Monday, September 04, 2017

Dead man running

Look for me at 9.00 a.m. on a Saturday morning, and the chances are you’ll find me at parkrun. Here’s an insight into my internal thought process, what with me being an introvert, and all:

I. Am. Going. To. Die.

That’s it. On repeat.

The fact that I have yet to die while taking part has no bearing on this.

Likewise, neither does the fact that it is statistically highly unlikely that I will die out on the course.

Because the thought isn’t, This is going to kill me. The thought is:

I. Am. Going. To. Die.

And I am. And so are you.

Interestingly, the thought doesn’t seem to be connected to fitness, or even to running per se. I try to go out for a run, of comparable length or longer, twice during the week, and on those runs I find myself composing a sermon (I am a vicar) or working through a list of people I am praying for, or even thinking how good it is to be alive, and at some point I find that I have forgotten that my body is running at all.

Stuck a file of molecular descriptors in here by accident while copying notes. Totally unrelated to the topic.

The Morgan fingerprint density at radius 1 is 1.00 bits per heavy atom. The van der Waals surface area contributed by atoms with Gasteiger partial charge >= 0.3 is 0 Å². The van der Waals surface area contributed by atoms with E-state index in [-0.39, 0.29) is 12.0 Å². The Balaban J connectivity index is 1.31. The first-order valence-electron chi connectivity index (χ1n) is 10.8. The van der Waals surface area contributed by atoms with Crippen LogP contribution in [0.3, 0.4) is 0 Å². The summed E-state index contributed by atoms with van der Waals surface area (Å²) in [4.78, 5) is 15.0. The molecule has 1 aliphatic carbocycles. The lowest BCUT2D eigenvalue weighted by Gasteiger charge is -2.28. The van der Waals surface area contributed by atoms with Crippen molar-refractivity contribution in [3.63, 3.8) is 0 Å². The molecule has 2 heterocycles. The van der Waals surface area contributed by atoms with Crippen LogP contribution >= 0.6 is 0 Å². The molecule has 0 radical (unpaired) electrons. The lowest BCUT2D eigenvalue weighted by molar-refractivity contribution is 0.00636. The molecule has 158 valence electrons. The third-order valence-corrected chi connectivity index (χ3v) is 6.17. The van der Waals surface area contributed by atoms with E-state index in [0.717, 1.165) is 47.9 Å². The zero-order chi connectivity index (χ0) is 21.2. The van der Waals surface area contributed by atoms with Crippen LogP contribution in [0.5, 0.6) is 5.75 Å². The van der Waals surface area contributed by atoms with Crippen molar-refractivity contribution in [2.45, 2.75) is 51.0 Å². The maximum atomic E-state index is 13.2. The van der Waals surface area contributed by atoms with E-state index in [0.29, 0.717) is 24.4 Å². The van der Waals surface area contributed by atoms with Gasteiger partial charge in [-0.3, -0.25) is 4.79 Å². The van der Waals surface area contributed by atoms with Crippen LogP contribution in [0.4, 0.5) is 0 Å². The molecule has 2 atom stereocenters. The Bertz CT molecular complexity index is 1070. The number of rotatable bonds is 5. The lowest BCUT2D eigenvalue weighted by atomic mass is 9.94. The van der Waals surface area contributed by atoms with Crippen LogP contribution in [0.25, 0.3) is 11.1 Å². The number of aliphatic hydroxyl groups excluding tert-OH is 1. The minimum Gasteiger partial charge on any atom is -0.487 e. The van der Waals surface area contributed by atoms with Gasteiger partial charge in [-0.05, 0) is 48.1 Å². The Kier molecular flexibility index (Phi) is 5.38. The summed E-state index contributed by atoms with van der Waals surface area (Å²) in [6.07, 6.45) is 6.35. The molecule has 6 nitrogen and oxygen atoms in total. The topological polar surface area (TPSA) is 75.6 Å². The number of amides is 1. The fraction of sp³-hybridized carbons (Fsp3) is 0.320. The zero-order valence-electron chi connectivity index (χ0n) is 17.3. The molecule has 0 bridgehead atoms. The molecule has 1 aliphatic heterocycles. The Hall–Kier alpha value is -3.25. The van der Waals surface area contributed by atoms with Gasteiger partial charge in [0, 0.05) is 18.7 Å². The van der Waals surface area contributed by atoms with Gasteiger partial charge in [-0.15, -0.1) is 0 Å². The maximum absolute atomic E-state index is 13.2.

But this never happens on a Saturday morning. On a Saturday morning, the sole thought, repeating like a mantra, is that I. Am. Going. To. Die.

You might think that morbid. You might think that I might run better times if I had more positive thoughts playing in my head. I think of it as a gift.

The fact is that I am mortal, and I am going to die.* However much we try to ignore it.

Those 25 minutes, give or take, on Saturday mornings put the whole of the rest of my week in focus. Which is a great trade-off.

Given that I am going to die, what does not matter? What do I need to do less, put down, or hand on?

And what really matters? What do I need to prioritise and guard the time for?

*Even if I believe that God loves me so much that he will give my life back to me.

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